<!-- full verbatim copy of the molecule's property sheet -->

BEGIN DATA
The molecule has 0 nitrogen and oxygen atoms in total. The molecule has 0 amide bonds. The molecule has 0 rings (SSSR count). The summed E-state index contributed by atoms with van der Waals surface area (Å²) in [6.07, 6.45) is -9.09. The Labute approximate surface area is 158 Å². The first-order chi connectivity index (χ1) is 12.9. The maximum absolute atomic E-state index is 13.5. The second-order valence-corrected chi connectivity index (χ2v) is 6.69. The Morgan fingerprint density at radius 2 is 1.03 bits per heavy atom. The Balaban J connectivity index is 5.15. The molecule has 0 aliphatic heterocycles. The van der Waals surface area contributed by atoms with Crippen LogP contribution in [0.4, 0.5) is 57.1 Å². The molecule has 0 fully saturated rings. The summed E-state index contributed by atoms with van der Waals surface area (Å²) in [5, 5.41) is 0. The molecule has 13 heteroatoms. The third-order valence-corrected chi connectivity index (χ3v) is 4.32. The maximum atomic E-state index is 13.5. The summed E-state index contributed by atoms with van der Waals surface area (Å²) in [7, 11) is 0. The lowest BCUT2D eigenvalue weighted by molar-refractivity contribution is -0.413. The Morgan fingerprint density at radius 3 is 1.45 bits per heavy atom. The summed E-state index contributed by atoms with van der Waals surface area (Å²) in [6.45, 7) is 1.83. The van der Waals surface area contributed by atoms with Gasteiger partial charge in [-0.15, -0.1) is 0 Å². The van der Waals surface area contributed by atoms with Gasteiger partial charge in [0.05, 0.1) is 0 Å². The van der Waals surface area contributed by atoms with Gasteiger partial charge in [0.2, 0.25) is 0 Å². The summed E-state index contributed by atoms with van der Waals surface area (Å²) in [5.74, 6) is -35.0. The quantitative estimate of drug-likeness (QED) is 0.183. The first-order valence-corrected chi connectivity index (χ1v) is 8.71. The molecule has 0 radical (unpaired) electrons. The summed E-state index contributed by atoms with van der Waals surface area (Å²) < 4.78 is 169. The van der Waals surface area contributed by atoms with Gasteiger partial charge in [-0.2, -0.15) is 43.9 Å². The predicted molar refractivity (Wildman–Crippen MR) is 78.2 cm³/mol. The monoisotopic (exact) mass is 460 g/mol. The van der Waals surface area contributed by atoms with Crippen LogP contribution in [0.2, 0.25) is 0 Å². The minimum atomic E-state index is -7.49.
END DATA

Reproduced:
The molecule has 0 nitrogen and oxygen atoms in total. The molecule has 0 amide bonds. The molecule has 0 rings (SSSR count). The summed E-state index contributed by atoms with van der Waals surface area (Å²) in [6.07, 6.45) is -9.09. The Labute approximate surface area is 158 Å². The first-order chi connectivity index (χ1) is 12.9. The maximum absolute atomic E-state index is 13.5. The second-order valence-corrected chi connectivity index (χ2v) is 6.69. The Morgan fingerprint density at radius 2 is 1.03 bits per heavy atom. The Balaban J connectivity index is 5.15. The molecule has 0 aliphatic heterocycles. The van der Waals surface area contributed by atoms with Crippen LogP contribution in [0.4, 0.5) is 57.1 Å². The molecule has 0 fully saturated rings. The summed E-state index contributed by atoms with van der Waals surface area (Å²) in [5, 5.41) is 0. The molecule has 13 heteroatoms. The third-order valence-corrected chi connectivity index (χ3v) is 4.32. The maximum atomic E-state index is 13.5. The summed E-state index contributed by atoms with van der Waals surface area (Å²) in [7, 11) is 0. The lowest BCUT2D eigenvalue weighted by molar-refractivity contribution is -0.413. The Morgan fingerprint density at radius 3 is 1.45 bits per heavy atom. The summed E-state index contributed by atoms with van der Waals surface area (Å²) in [6.45, 7) is 1.83. The van der Waals surface area contributed by atoms with Gasteiger partial charge in [-0.15, -0.1) is 0 Å². The van der Waals surface area contributed by atoms with Gasteiger partial charge in [0.05, 0.1) is 0 Å². The van der Waals surface area contributed by atoms with Gasteiger partial charge in [0.2, 0.25) is 0 Å². The summed E-state index contributed by atoms with van der Waals surface area (Å²) in [5.74, 6) is -35.0. The quantitative estimate of drug-likeness (QED) is 0.183. The first-order valence-corrected chi connectivity index (χ1v) is 8.71. The molecule has 0 radical (unpaired) electrons. The summed E-state index contributed by atoms with van der Waals surface area (Å²) < 4.78 is 169. The van der Waals surface area contributed by atoms with Gasteiger partial charge in [-0.2, -0.15) is 43.9 Å². The predicted molar refractivity (Wildman–Crippen MR) is 78.2 cm³/mol. The monoisotopic (exact) mass is 460 g/mol. The van der Waals surface area contributed by atoms with Crippen LogP contribution in [0.2, 0.25) is 0 Å². The minimum atomic E-state index is -7.49.